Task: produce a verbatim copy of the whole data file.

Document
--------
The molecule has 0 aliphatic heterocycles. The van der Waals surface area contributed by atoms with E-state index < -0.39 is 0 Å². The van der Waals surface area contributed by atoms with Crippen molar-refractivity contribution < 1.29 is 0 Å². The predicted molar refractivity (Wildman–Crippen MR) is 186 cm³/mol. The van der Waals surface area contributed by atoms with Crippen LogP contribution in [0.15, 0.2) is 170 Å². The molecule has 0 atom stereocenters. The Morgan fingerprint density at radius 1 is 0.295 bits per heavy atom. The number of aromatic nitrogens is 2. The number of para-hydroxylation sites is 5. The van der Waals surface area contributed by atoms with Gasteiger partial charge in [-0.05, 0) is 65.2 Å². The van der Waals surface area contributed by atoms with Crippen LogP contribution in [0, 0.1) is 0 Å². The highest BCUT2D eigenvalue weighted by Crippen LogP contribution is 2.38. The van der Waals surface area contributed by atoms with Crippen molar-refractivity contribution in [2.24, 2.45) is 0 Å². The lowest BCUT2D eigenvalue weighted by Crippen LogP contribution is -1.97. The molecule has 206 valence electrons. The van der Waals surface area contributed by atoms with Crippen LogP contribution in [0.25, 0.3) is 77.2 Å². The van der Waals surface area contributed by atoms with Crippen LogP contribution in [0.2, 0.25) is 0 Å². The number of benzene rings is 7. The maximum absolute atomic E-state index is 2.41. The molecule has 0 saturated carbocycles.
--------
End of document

The molecule has 0 aliphatic heterocycles. The van der Waals surface area contributed by atoms with E-state index < -0.39 is 0 Å². The van der Waals surface area contributed by atoms with Crippen molar-refractivity contribution < 1.29 is 0 Å². The predicted molar refractivity (Wildman–Crippen MR) is 186 cm³/mol. The van der Waals surface area contributed by atoms with Crippen LogP contribution in [0.15, 0.2) is 170 Å². The molecule has 0 atom stereocenters. The Morgan fingerprint density at radius 1 is 0.295 bits per heavy atom. The number of aromatic nitrogens is 2. The number of para-hydroxylation sites is 5. The van der Waals surface area contributed by atoms with Gasteiger partial charge in [-0.05, 0) is 65.2 Å². The van der Waals surface area contributed by atoms with Crippen LogP contribution in [0, 0.1) is 0 Å². The highest BCUT2D eigenvalue weighted by Crippen LogP contribution is 2.38. The van der Waals surface area contributed by atoms with Crippen molar-refractivity contribution in [2.24, 2.45) is 0 Å². The lowest BCUT2D eigenvalue weighted by Crippen LogP contribution is -1.97. The molecule has 206 valence electrons. The van der Waals surface area contributed by atoms with Crippen LogP contribution in [0.25, 0.3) is 77.2 Å². The van der Waals surface area contributed by atoms with Crippen LogP contribution in [0.2, 0.25) is 0 Å². The number of benzene rings is 7. The maximum absolute atomic E-state index is 2.41. The molecule has 0 saturated carbocycles.